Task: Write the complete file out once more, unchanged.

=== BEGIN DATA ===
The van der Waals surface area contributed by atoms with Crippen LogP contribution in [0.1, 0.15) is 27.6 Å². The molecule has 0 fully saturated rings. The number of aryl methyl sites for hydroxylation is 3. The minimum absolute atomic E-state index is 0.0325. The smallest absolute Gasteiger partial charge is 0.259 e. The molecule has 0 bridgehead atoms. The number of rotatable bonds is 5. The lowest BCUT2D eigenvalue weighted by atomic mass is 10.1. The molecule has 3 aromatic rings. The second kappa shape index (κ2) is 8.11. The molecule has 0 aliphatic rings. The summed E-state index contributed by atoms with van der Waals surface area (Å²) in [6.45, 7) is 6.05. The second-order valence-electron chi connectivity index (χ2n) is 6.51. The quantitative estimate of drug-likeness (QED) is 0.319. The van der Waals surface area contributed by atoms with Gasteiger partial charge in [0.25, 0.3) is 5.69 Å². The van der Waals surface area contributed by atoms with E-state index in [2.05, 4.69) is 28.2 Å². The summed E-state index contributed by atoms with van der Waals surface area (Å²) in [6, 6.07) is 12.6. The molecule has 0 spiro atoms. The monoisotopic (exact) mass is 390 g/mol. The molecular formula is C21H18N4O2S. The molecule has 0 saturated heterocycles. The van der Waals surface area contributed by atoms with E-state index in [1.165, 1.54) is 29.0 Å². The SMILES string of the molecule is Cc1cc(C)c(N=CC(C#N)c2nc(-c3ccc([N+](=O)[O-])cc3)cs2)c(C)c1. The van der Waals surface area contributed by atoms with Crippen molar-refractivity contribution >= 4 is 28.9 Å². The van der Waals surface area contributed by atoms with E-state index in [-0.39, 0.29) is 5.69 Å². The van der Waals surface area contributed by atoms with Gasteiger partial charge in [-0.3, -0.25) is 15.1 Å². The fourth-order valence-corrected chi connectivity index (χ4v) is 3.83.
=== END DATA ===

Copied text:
The van der Waals surface area contributed by atoms with Crippen LogP contribution in [0.1, 0.15) is 27.6 Å². The molecule has 0 fully saturated rings. The number of aryl methyl sites for hydroxylation is 3. The minimum absolute atomic E-state index is 0.0325. The smallest absolute Gasteiger partial charge is 0.259 e. The molecule has 0 bridgehead atoms. The number of rotatable bonds is 5. The lowest BCUT2D eigenvalue weighted by atomic mass is 10.1. The molecule has 3 aromatic rings. The second kappa shape index (κ2) is 8.11. The molecule has 0 aliphatic rings. The summed E-state index contributed by atoms with van der Waals surface area (Å²) in [6.45, 7) is 6.05. The second-order valence-electron chi connectivity index (χ2n) is 6.51. The quantitative estimate of drug-likeness (QED) is 0.319. The van der Waals surface area contributed by atoms with Gasteiger partial charge in [0.25, 0.3) is 5.69 Å². The van der Waals surface area contributed by atoms with E-state index in [2.05, 4.69) is 28.2 Å². The summed E-state index contributed by atoms with van der Waals surface area (Å²) in [6, 6.07) is 12.6. The molecule has 0 spiro atoms. The monoisotopic (exact) mass is 390 g/mol. The molecular formula is C21H18N4O2S. The molecule has 0 saturated heterocycles. The van der Waals surface area contributed by atoms with E-state index in [1.165, 1.54) is 29.0 Å². The SMILES string of the molecule is Cc1cc(C)c(N=CC(C#N)c2nc(-c3ccc([N+](=O)[O-])cc3)cs2)c(C)c1. The van der Waals surface area contributed by atoms with Crippen molar-refractivity contribution >= 4 is 28.9 Å². The van der Waals surface area contributed by atoms with E-state index in [-0.39, 0.29) is 5.69 Å². The van der Waals surface area contributed by atoms with Gasteiger partial charge in [-0.3, -0.25) is 15.1 Å². The fourth-order valence-corrected chi connectivity index (χ4v) is 3.83.